THE HEAD of the independent body set up to advise governments on the climate emergency has suggested Scotland could become a carbon capture “hub” for the rest of Europe as part of plans to transform into a zero carbon economy.

Chris Stark, the chief executive of the Committee on Climate Change, praised the Scottish Government’s commitments to a green recovery from Covid-19 in its Programme for Government – but warned over a lack of a strategy to modernise farming as part of Scotland’s pledge to become carbon neutral by 2045.

Mr Stark, the Scottish Government's former director of energy and climate change, also called on the UK Government to axe a “daft” tax incentive on people who continue to heat their homes with fossil fuels.

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He was appearing before MSPs on Holyrood’s environment, climate change and land reform committee who are investigating a green recovery from the pandemic.

Mr Stark said the Scottish Government has “clearly embraced the advice we gave” over the Programme for Government – which has a distinct focus on green jobs, adding that “ministers are on the right track”.

But he warned that he was “very worried about a rebound for the use of cars” with the public nervous about using public transport during the pandemic, which he said could “undermine the efforts” of a green recovery.

Mr Stark stressed that the impacts of the climate emergency will be seen directly in Scotland, warning that the country is “not immune” from physical risks such as increased flooding – suggesting that authorities are under-prepared for a shift to a net zero country.

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Labour MSP Claudia Beamish pointed to concerns from environmentalists that carbon capture, where carbon dioxide is prevented from escaping into the atmosphere as a “distraction from renewables”.

The Scottish Government is keen to use carbon capture and storage as part of its strategy to develop a green recovery from Covid-19 and to become carbon neutral by 2045. A £5 million carbon capture and utilisation challenge fund was announced in the Programme for Government.

Friends of the Earth Scotland’s climate and energy campaigner, Caroline Rance, has warned that “politicians cannot be seduced by the false solutions and false promises of the fossil fuel industry who are demanding public money for high risk technologies like carbon capture or fossil-fuelled hydrogen”.

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Mr Stark stressed that most sectors of the economy should be able to get to zero carbon but warned “there will, however, be a set of sectors where that will be difficult on not possible”.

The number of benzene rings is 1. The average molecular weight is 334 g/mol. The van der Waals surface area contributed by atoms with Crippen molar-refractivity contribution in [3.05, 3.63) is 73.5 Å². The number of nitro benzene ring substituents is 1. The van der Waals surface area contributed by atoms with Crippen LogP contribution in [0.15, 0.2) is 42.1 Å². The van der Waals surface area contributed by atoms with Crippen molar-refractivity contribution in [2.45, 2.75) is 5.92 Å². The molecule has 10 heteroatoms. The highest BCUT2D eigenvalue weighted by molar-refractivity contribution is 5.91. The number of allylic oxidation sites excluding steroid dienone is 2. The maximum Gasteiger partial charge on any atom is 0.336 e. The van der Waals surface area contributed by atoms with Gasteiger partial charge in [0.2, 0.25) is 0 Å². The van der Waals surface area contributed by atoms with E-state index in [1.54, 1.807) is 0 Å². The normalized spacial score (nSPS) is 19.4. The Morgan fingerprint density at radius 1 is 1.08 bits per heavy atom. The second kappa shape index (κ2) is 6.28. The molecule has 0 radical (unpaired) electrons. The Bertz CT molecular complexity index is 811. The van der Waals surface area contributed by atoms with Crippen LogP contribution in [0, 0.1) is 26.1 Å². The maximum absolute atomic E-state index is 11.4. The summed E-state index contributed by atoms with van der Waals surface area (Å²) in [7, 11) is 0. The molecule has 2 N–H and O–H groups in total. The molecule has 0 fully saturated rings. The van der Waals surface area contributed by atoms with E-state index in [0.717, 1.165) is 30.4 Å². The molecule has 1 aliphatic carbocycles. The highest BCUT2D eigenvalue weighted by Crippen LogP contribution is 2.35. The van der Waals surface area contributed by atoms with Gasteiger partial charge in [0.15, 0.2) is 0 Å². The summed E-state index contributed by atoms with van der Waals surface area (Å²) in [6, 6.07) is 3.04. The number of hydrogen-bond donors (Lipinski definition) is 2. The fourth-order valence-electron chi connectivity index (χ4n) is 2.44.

He said that agriculture and aviation would be able to transition but warned that heavy industry will “struggle to get to actual zero emissions”.

He added: “Carbon capture is going to be important to the journey that Scotland is on.

“Carbon capture and storage is an option opener. If we have these facilities, we have more options to decarbonise the economy.

"Scotland is a pretty good place to use carbon capture. Scotland could be a hub for this for the rest of the UK or even Europe.”

Mr Stark added that “hydrogen is an enormously useful fuel” that could be used as a replacement for natural gas.

He told MSPS that he was “pretty concerned” by a lack of joined-up thinking by the Scottish Government on how to modernise the agriculture sector, warning it appeared that ministers are “clinging on to the old model of agriculture support”.

Mr Stark said that in a net zero economy, farmers should “continue to have livestock” but “use that agriculture land in a different way” including “where possible, restoring peatland” and helping the mass planting of trees.

SNP MSP Stewart Stevenson asked Mr Stark whether he would back the “retraining of pilots into roles that are equivalent in rail”, claiming it was “bizarre” that so many people fly from central Scotland to London.

But Mr Stark suggested that people flying from Edinburgh and Glasgow to London was a “really efficient way” of using fossil fuels.

He added: “The major driver of the carbon problems is not domestic travel. The major driver is international travel and long-haul flights.

“I would much prefer to see us using domestic surface transport as an alternative to flying.”

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Mr Stark said that tax levers, mostly held by the Westminster Government, could act as a “sharper carbon signal”.

He said: “We have said in the round that what we need is efforts to push us on a sharper transition towards net zero – that would include using some of the tax levers, most of those are at the disposal of the Chancellor in Westminster.

“There may be, though, some levers that either are with Holyrood now or could be in the future that might help with that transition overall.”

He added: “The big one for me is the tax levers, penalties or incentives, depending how you structure it, over the heat decarbonsiation.

“There’s an inbuilt VAT benefit to using fossil fuels and natural gas as opposed to electricity – which is a daft thing to have in place if the electricity is increasingly green. That’s one thing I’m looking for from the Chancellor.

“Also, the use of levers, where possible, to drive the transition from internal combustion engine, petrol and diesel vehicles to the cleaner alternatives – electric vehicles mainly. The tax system can play an important role in that.”

A Treasury spokesperson said: “The UK offers a reduced rate of five per cent VAT on domestic fuel and power, which applies regardless of whether energy derives from a renewable source or not.

“The reduced rate is important in keeping bills down for families and, while all taxes are kept under review, there are currently no plans to change it.

“We’re committed to meeting our climate change and wider environmental targets, including our commitment to net zero by 2050.”